Kathleen Moore will present an overview of insights from attending the Death Doula, Showing up for Death, Nourishing the World Conference.

Kathleen Moore will share insights learned from Ram Dass, Stephen Jenkinson, Bohdi Be, and many other very wise people at the April Death Doula Conference.

“WHAT IS A DEATH DOULA?” you might ask.  It is being with the dying.  It is knowing how to be quiet inside.  It is being of service to the family.  It is one of the most sacred things we can do.  Just as the birth of each new human being is sacred, so too is the passage, the birthing, of a soul out of their body.  Join us for an exploration and informative time together as we learn more about the role of being a Death Doula.

Kathleen Moore has attended the deaths of many throughout her life.  She faced her own death at age 10 when she developed Type 1 diabetes.  She became a child therapist in the schools, then opened her private practice over 30 years ago.  She worked many years at The Dougy Center for grieving children and families.  Kathleen has facilitated many grief groups, as well as individual grief sessions.  Death is a very natural extension of her love of life.

“The spiritual heart is the doorway to soul, which is the doorway to Soul-land,
that’s where I want to be.  It’s like Disneyland for the soul.”   — Ram Dass

“Na’ou – the gut feeling.  Hawaiians put big importance on our inner knowing.” — Bohdi Be

“Most people fear they’ll be in intense pain [when they are dying], but in reality, only very
few die that way….  Suffering and beauty are the two basic principles humans have capacity
to bring more life to us.”    — Stephen Jenkinson

If you’d like to be on an email list for the Art of Aging and Art of Dying announcements, email telaskinner@gmail.com

The Art of Aging/of Dying Series is a program of the Hoffman Center of the Arts and will be held at the Hoffman Center (across from Manzanita Library at 594 Laneda Ave). For more information contact Tela Skinner, at telaskinner@gmail.com

Brownsmead Flats to Perform

 

Brownsmead Flats
Saturday | October 28th
7:00 pm | 
$10 admission
Hoffman Center for the Arts



The Brownsmead Flats play acoustic music that may be best described as “Crabgrass,” a style they liken to folk/bluegrass with a maritime flavor. They sing with a strong emphasis on tight vocal harmonies and the quintet plays a variety of acoustic instruments. Dan Sutherland is featured on hammered dulcimer, mandolin, and fiddle. Ray Raihala picks banjo, guitar, and mandolin. Larry Moore plays the mandolin. John Fenton is on bass and mandolin, and Ned Heavenrich plays harmonica and guitar.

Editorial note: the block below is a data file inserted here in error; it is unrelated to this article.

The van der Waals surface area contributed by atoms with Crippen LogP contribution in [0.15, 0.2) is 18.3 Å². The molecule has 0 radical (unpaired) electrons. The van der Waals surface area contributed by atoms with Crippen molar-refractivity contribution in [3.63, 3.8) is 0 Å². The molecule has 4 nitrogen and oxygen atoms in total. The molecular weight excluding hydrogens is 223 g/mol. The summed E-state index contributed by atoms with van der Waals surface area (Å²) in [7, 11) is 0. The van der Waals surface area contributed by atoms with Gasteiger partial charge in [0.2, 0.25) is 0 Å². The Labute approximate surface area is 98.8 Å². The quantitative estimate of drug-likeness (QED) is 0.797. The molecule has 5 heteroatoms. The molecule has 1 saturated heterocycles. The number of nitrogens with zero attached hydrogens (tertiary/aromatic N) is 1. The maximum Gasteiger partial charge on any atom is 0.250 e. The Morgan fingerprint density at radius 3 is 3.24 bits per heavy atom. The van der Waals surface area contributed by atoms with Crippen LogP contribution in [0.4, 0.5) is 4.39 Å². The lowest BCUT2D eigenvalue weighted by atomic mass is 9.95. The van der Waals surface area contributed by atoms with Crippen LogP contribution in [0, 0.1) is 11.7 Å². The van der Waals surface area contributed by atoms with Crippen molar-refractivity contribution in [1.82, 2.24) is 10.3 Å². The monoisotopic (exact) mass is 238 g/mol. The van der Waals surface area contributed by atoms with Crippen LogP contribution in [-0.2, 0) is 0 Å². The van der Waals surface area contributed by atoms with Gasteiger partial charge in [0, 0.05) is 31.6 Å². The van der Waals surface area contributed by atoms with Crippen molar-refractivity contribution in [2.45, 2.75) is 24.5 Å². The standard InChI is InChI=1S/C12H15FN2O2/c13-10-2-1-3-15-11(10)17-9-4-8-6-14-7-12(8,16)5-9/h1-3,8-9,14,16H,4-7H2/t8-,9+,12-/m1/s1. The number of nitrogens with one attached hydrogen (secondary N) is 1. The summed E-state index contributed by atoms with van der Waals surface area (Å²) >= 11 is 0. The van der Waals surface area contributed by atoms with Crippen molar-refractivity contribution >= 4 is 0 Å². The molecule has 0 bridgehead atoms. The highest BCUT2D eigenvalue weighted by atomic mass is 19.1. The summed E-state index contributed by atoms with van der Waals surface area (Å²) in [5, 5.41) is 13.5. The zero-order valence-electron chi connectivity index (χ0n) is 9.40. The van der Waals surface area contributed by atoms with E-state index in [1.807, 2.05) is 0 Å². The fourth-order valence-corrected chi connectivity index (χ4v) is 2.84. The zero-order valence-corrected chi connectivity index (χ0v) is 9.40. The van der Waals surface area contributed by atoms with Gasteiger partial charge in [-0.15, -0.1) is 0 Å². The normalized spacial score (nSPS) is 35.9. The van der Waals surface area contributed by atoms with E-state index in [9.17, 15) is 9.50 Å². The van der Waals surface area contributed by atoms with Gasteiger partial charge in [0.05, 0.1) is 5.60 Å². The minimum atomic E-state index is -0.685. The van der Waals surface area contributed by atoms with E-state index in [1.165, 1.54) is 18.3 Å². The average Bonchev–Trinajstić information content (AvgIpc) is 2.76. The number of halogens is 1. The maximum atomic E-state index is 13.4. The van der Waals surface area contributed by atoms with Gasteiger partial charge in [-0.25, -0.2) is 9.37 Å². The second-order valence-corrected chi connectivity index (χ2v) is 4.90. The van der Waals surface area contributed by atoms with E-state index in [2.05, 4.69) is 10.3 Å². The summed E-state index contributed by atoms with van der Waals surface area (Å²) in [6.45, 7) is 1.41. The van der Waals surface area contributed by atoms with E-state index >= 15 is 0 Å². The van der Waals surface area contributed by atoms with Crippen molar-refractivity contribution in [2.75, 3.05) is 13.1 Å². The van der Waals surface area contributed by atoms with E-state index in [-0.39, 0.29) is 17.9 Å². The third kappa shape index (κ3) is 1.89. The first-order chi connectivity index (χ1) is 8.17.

The Brownsmead Flats create a fun loving atmosphere where audiences are encouraged to participate by singing along and doing hand motions. The versatility of the band allows them to generate music for all ages. Their tight harmonies and enjoyment of making music together translate into an event guaranteed to fill audiences with joy and mirth.

Call for Art: Nevermore in November

To highlight our November Manzanita Writers’ Series mystery theme, artists are invited to submit art to be displayed in the Hoffman Center all of November.

The art should be inspired by the literary reference “Quoth the Raven – ‘Nevermore’” in some manner and can include up to two pieces of any two-dimensional medium.

Artists are welcome to sell their work, with a 30 percent commission to the Hoffman Center for the Arts.

Ready-to-hang art should be dropped off at the Hoffman Center between 10 a.m. and noon on Monday, October 30. The show will be hung that afternoon and will be among the art on display all November.

On November 20, author Ingrid Thoft will teach a workshop titled “Mastering Murder” and read from her latest thriller that evening, Duplicity.

Made by Fire Raku Show Opens October 6

Raku Pottery will be featured in “Made By Fire” at the Hoffman Center Art Gallery through October.

Raku Pottery created by ceramic artists from the Hoffman Clay Studio will be featured and available for purchase at the Hoffman Center for the Arts Gallery located at 594 Laneda Ave in Manzanita. Show opens October 6, 2017 from 3-5 pm and continues every Friday and Saturday from 3-5pm through October 28.

Featuring the fruits of the Hoffman Center Clay Studio June and September Raku firings, Raku pottery is created by the thrilling process of subjecting red hot ceramics to smoke. Sometimes called a happy accident because of the unpredictable results, Raku is a unique and vibrant ceramic art form.

Needle-Felted Sculpture Workshop

Needle-Felted Sculpture Workshop
Saturday, November 4 | 10am to 4pm
Instructor: Jeanine Rumble
Tuition: $40 (all materials included)
Hoffman Center for the Arts | 594 Laneda Avenue

Explore the fun, versatile and inexpensive possibilities of needle felting. In this workshop, you will learn to shape fluffy wool into people, animals or the object of your choice– perfect for holiday decorations and gifts.

Instructor, artist Jeanine Rumble, is a Manzanita resident proficient in weaving, spinning and needle felt sculpture.

Register using the “Add to Cart” button below.